As described above, in vacuum heat insulating material 22 of the present embodiment, secured sealing portions 27 are heat sealed immediately after or almost at the same time as sealing portions 26 are heat sealed by heating the entire envelope members 23. This method prevents wrinkles or sealing defects so as to improve sealing performance and gas-barrier properties. As a result, the vacuum heat insulating material having long-term reliability can be provided. Furthermore, these sealing portions are heat sealed almost at the same time in the same space, so that it takes less time to produce vacuum heat insulating material 22.

Using the very low density polyethylene for heat-seal layers 14 can reduce the number of processes because it can be heat sealed at low temperatures. Using high-density polyethylene for heat-seal layers 14 can have a wider applicable temperature range of vacuum heat insulating material 22, and can further improve the gas-barrier properties.

In the method of producing vacuum heat insulating material 22 of the present embodiment, core member 24 is covered with envelope members 23 having gas barrier layers 30 and heat-seal layers 14 in reduced pressure space 32. Heat-seal layers 31 are brought to a predetermined molten state while maintaining reduced pressure space 32 to a temperature higher than the melting point of heat-seal layers 14. Reduced pressure space 32 is then returned to normal pressure, while pressing the peripheries of envelope members 23 so that envelope members 23 including the non-pressed portions can be heat sealed to each other. This method allows envelope members 23 to be normally heat sealed by heat pressing and to be heat sealed by the atmospheric pressure at the same time, so that it takes less time to produce the vacuum heat insulating material.

Fifth Embodiment

FIG. 8 is a schematic sectional view of a refrigerator main body as a heat insulating box according to a fifth embodiment of the present invention. In refrigerator main body 35, which is a heat insulating box, outer box 36 made of a steel plate and inner box 37 made of ABS resin form a space therebetween. The space is provided on one side thereof with vacuum heat insulating material 22, and the remaining space is filled with foam insulation material 38 made of rigid urethane foam. Refrigerator main body 35 includes refrigerating room 39, freezing room 40, and machine room 42 having compressor 41 therein.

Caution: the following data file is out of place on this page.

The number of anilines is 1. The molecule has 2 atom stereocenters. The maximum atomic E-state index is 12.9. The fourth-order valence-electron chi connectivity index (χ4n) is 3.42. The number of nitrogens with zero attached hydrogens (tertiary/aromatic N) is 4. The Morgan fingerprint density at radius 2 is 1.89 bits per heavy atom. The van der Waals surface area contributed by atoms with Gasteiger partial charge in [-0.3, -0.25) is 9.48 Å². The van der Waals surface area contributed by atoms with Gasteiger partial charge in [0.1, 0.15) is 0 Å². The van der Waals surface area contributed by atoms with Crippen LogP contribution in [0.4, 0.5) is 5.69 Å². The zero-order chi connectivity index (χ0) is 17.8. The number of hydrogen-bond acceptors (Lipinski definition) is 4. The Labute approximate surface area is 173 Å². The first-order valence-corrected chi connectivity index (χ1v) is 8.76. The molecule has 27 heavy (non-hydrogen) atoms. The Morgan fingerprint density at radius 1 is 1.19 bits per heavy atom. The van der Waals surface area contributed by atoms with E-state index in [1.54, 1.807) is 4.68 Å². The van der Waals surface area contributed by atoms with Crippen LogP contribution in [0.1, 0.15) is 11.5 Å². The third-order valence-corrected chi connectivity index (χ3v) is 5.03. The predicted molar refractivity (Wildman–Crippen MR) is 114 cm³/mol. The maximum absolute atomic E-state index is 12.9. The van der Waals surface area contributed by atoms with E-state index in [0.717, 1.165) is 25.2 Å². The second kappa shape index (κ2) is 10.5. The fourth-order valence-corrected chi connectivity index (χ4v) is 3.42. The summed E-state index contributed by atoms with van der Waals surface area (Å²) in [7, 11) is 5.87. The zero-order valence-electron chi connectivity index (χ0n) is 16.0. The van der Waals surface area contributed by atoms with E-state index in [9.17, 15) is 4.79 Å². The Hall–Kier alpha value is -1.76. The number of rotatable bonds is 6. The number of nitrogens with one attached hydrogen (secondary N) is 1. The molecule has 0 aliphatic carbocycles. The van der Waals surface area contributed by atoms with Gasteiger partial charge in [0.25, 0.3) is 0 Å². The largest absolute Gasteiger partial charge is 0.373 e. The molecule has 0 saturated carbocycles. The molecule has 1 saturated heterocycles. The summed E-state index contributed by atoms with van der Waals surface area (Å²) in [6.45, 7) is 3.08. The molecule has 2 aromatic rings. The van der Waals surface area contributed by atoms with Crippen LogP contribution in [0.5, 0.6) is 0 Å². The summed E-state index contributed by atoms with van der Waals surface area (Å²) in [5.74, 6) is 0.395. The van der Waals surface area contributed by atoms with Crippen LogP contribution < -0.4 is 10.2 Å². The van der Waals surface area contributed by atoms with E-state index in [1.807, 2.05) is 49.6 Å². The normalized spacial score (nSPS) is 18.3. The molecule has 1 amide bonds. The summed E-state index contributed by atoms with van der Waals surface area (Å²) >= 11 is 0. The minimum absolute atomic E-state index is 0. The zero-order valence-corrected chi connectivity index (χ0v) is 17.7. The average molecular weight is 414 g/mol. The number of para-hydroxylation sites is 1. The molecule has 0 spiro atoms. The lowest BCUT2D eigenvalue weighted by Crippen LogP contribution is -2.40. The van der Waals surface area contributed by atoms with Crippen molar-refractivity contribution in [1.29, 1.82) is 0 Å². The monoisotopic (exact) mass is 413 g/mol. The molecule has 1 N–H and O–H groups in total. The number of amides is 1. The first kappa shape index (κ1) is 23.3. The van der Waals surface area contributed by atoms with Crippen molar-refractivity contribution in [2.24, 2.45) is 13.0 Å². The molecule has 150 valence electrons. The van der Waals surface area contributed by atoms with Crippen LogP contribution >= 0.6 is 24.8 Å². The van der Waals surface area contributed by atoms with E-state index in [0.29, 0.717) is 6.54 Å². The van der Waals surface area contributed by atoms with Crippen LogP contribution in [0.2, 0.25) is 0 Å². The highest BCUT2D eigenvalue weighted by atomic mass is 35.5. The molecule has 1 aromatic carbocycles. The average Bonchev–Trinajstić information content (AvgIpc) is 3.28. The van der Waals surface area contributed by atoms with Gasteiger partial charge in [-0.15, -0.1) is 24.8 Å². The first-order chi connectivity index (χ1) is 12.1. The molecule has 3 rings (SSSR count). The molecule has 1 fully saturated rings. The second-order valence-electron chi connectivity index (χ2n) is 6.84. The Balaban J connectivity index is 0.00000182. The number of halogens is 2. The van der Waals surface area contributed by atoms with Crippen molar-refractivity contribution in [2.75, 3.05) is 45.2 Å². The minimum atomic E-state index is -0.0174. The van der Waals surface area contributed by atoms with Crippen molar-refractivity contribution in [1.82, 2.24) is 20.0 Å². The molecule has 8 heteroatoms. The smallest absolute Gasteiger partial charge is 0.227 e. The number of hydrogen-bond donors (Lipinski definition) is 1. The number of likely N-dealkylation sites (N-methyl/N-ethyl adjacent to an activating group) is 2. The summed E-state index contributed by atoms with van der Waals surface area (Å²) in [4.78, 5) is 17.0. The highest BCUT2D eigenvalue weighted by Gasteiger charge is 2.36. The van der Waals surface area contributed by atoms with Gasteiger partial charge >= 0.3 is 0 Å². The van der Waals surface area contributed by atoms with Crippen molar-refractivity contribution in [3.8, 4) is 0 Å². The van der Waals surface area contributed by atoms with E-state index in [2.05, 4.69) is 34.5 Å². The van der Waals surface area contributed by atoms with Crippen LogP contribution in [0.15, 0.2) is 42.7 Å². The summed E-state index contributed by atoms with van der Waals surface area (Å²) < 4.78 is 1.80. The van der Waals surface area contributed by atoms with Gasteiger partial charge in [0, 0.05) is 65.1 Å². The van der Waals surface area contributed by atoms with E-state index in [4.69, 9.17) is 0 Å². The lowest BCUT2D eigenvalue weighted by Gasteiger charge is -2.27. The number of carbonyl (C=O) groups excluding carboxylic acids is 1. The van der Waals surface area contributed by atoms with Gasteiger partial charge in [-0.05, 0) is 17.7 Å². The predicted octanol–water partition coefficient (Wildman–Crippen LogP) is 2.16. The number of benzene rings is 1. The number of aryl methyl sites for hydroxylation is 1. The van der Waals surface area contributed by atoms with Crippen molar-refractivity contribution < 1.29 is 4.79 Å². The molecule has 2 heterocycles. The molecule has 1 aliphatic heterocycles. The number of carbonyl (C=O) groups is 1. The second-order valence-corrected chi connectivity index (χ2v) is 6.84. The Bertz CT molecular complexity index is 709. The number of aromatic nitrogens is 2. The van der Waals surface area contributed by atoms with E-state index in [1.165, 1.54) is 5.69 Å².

The refrigerator, that is the heat insulating box, of the present embodiment maintains energy-saving performance for a long time by using vacuum heat insulating material 22 with long-term reliability. The long-term reliability has been achieved by making vacuum heat insulating material 22 high in gas-barrier properties and resistant to scratch and pierce and reduced in occurrence of pinholes and other similar problems. The power consumption of the refrigerator is measured and it has turned out to be about 20% lower than that of the refrigerators not having vacuum heat insulating material 22. Using vacuum heat insulating material 11 of the first embodiment or vacuum heat insulating material 19 of the second embodiment can provide the same advantages as using vacuum heat insulating material 22.

As described above, in the vacuum heat insulating material of the present invention, the region to be heat sealed is extended as far as the edges of the core member so as to improve sealing performance even when a core member having a comparative large thickness is used. The heat-seal layers are made of material suitable for heat sealing, and the surface protective layer is made of a material suitable for surface protection. This makes the vacuum heat insulating material higher in resistance to scratch and pierce and reduces an occurrence of pinholes and other similar problems. As a result, the vacuum heat insulating material has long-term reliability. Furthermore, a heat insulating box such as an energy-saving refrigerator that uses the vacuum heat insulating material can be provided.

Although the fluid used in the aforementioned first to fourth embodiments is atmospheric air, however, the fluid used in the present invention may be carbon dioxide, helium, or the like.

INDUSTRIAL APPLICABILITY

As described above, the vacuum heat insulating material of the present invention has been improved in gas-barrier properties, resistance to scratch and pierce, and reduction in occurrence of pinholes and other similar problems. These advantages allow the vacuum heat insulating material to have a deep groove, to be used in an environment subjected to external impact, or to be used in a heat insulating box such as a refrigerator and other low temperature devices.